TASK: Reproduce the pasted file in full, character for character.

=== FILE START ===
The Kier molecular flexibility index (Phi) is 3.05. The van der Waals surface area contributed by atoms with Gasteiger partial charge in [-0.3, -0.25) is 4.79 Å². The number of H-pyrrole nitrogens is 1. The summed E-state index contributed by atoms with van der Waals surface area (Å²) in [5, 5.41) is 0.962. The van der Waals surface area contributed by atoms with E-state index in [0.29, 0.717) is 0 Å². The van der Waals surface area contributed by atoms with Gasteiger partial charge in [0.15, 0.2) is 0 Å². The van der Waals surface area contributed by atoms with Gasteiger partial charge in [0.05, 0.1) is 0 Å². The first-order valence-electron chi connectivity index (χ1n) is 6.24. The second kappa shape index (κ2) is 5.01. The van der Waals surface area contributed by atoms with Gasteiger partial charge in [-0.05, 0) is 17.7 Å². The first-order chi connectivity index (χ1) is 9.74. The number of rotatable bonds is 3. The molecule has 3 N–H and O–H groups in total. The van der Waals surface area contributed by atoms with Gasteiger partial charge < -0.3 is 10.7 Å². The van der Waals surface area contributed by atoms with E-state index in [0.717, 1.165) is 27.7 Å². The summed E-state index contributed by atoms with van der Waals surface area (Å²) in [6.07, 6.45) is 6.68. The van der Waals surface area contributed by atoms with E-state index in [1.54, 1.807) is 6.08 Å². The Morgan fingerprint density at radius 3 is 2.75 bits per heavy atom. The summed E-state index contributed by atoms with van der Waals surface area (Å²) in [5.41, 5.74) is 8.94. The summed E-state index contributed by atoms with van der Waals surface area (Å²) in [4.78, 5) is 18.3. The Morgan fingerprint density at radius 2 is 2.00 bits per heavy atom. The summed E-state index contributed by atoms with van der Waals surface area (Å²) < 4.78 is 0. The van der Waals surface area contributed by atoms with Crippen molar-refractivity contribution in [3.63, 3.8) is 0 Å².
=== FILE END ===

The Kier molecular flexibility index (Phi) is 3.05. The van der Waals surface area contributed by atoms with Gasteiger partial charge in [-0.3, -0.25) is 4.79 Å². The number of H-pyrrole nitrogens is 1. The summed E-state index contributed by atoms with van der Waals surface area (Å²) in [5, 5.41) is 0.962. The van der Waals surface area contributed by atoms with E-state index in [0.29, 0.717) is 0 Å². The van der Waals surface area contributed by atoms with Gasteiger partial charge in [0.15, 0.2) is 0 Å². The van der Waals surface area contributed by atoms with Gasteiger partial charge in [0.05, 0.1) is 0 Å². The first-order valence-electron chi connectivity index (χ1n) is 6.24. The second kappa shape index (κ2) is 5.01. The van der Waals surface area contributed by atoms with Gasteiger partial charge in [-0.05, 0) is 17.7 Å². The first-order chi connectivity index (χ1) is 9.74. The number of rotatable bonds is 3. The molecule has 3 N–H and O–H groups in total. The van der Waals surface area contributed by atoms with Gasteiger partial charge < -0.3 is 10.7 Å². The van der Waals surface area contributed by atoms with E-state index in [0.717, 1.165) is 27.7 Å². The summed E-state index contributed by atoms with van der Waals surface area (Å²) in [6.07, 6.45) is 6.68. The van der Waals surface area contributed by atoms with E-state index in [1.54, 1.807) is 6.08 Å². The Morgan fingerprint density at radius 3 is 2.75 bits per heavy atom. The summed E-state index contributed by atoms with van der Waals surface area (Å²) in [5.41, 5.74) is 8.94. The summed E-state index contributed by atoms with van der Waals surface area (Å²) in [4.78, 5) is 18.3. The Morgan fingerprint density at radius 2 is 2.00 bits per heavy atom. The summed E-state index contributed by atoms with van der Waals surface area (Å²) < 4.78 is 0. The van der Waals surface area contributed by atoms with Crippen molar-refractivity contribution in [3.63, 3.8) is 0 Å².